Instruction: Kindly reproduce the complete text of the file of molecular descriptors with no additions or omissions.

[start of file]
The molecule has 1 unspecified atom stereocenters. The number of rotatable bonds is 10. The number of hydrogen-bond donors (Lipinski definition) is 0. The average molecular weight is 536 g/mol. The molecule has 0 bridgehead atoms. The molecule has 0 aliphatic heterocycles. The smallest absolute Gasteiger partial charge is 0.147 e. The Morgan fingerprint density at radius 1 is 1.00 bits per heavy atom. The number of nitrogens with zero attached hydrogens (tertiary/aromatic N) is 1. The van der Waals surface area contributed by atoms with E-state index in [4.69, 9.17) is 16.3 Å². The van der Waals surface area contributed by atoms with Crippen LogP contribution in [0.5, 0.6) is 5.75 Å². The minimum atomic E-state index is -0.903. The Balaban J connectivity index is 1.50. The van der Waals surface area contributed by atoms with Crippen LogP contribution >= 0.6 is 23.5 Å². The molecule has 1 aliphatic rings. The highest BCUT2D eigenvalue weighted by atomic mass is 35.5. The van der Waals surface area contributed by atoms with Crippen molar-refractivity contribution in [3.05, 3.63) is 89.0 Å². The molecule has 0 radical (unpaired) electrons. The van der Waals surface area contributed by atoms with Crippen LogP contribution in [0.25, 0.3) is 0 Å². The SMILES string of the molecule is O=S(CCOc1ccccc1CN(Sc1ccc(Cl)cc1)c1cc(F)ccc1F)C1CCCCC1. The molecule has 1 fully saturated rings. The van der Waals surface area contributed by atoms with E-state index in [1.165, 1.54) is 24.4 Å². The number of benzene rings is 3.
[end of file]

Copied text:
The molecule has 1 unspecified atom stereocenters. The number of rotatable bonds is 10. The number of hydrogen-bond donors (Lipinski definition) is 0. The average molecular weight is 536 g/mol. The molecule has 0 bridgehead atoms. The molecule has 0 aliphatic heterocycles. The smallest absolute Gasteiger partial charge is 0.147 e. The Morgan fingerprint density at radius 1 is 1.00 bits per heavy atom. The number of nitrogens with zero attached hydrogens (tertiary/aromatic N) is 1. The van der Waals surface area contributed by atoms with E-state index in [4.69, 9.17) is 16.3 Å². The van der Waals surface area contributed by atoms with Crippen LogP contribution in [0.5, 0.6) is 5.75 Å². The minimum atomic E-state index is -0.903. The Balaban J connectivity index is 1.50. The van der Waals surface area contributed by atoms with Crippen LogP contribution >= 0.6 is 23.5 Å². The molecule has 1 aliphatic rings. The highest BCUT2D eigenvalue weighted by atomic mass is 35.5. The van der Waals surface area contributed by atoms with Crippen molar-refractivity contribution in [3.05, 3.63) is 89.0 Å². The molecule has 0 radical (unpaired) electrons. The van der Waals surface area contributed by atoms with Crippen LogP contribution in [0.25, 0.3) is 0 Å². The SMILES string of the molecule is O=S(CCOc1ccccc1CN(Sc1ccc(Cl)cc1)c1cc(F)ccc1F)C1CCCCC1. The molecule has 1 fully saturated rings. The van der Waals surface area contributed by atoms with E-state index in [1.165, 1.54) is 24.4 Å². The number of benzene rings is 3.